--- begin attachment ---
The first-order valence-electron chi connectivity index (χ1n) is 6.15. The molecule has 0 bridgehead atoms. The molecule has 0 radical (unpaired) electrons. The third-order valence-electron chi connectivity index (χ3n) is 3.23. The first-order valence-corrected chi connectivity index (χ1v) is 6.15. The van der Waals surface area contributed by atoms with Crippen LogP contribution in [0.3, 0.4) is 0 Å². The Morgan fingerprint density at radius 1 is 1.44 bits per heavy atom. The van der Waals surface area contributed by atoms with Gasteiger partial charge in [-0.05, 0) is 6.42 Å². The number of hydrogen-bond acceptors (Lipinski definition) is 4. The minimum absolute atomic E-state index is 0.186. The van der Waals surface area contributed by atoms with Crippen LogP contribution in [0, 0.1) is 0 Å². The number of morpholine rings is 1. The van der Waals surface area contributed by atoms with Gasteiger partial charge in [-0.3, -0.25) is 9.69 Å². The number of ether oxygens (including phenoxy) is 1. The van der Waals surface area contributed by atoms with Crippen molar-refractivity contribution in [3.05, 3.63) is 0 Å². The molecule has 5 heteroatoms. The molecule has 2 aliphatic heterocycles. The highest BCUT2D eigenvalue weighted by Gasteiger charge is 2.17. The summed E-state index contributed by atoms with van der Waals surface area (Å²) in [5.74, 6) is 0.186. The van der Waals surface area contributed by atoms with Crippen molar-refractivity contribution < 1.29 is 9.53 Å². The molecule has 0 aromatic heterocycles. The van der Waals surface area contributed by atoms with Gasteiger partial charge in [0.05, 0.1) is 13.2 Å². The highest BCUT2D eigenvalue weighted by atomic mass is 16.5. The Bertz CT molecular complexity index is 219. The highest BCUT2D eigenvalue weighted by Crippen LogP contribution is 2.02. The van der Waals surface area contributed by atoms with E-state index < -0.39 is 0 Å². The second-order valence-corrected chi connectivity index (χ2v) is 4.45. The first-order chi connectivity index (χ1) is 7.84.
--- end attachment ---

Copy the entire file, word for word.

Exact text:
The first-order valence-electron chi connectivity index (χ1n) is 6.15. The molecule has 0 bridgehead atoms. The molecule has 0 radical (unpaired) electrons. The third-order valence-electron chi connectivity index (χ3n) is 3.23. The first-order valence-corrected chi connectivity index (χ1v) is 6.15. The van der Waals surface area contributed by atoms with Crippen LogP contribution in [0.3, 0.4) is 0 Å². The Morgan fingerprint density at radius 1 is 1.44 bits per heavy atom. The van der Waals surface area contributed by atoms with Gasteiger partial charge in [-0.05, 0) is 6.42 Å². The number of hydrogen-bond acceptors (Lipinski definition) is 4. The minimum absolute atomic E-state index is 0.186. The van der Waals surface area contributed by atoms with Crippen LogP contribution in [0, 0.1) is 0 Å². The number of morpholine rings is 1. The van der Waals surface area contributed by atoms with Gasteiger partial charge in [-0.3, -0.25) is 9.69 Å². The number of ether oxygens (including phenoxy) is 1. The van der Waals surface area contributed by atoms with Crippen molar-refractivity contribution in [3.05, 3.63) is 0 Å². The molecule has 5 heteroatoms. The molecule has 2 aliphatic heterocycles. The highest BCUT2D eigenvalue weighted by Gasteiger charge is 2.17. The summed E-state index contributed by atoms with van der Waals surface area (Å²) in [5.74, 6) is 0.186. The van der Waals surface area contributed by atoms with Crippen molar-refractivity contribution < 1.29 is 9.53 Å². The molecule has 0 aromatic heterocycles. The van der Waals surface area contributed by atoms with Gasteiger partial charge in [0.05, 0.1) is 13.2 Å². The highest BCUT2D eigenvalue weighted by atomic mass is 16.5. The Bertz CT molecular complexity index is 219. The highest BCUT2D eigenvalue weighted by Crippen LogP contribution is 2.02. The van der Waals surface area contributed by atoms with E-state index < -0.39 is 0 Å². The second-order valence-corrected chi connectivity index (χ2v) is 4.45. The first-order chi connectivity index (χ1) is 7.84.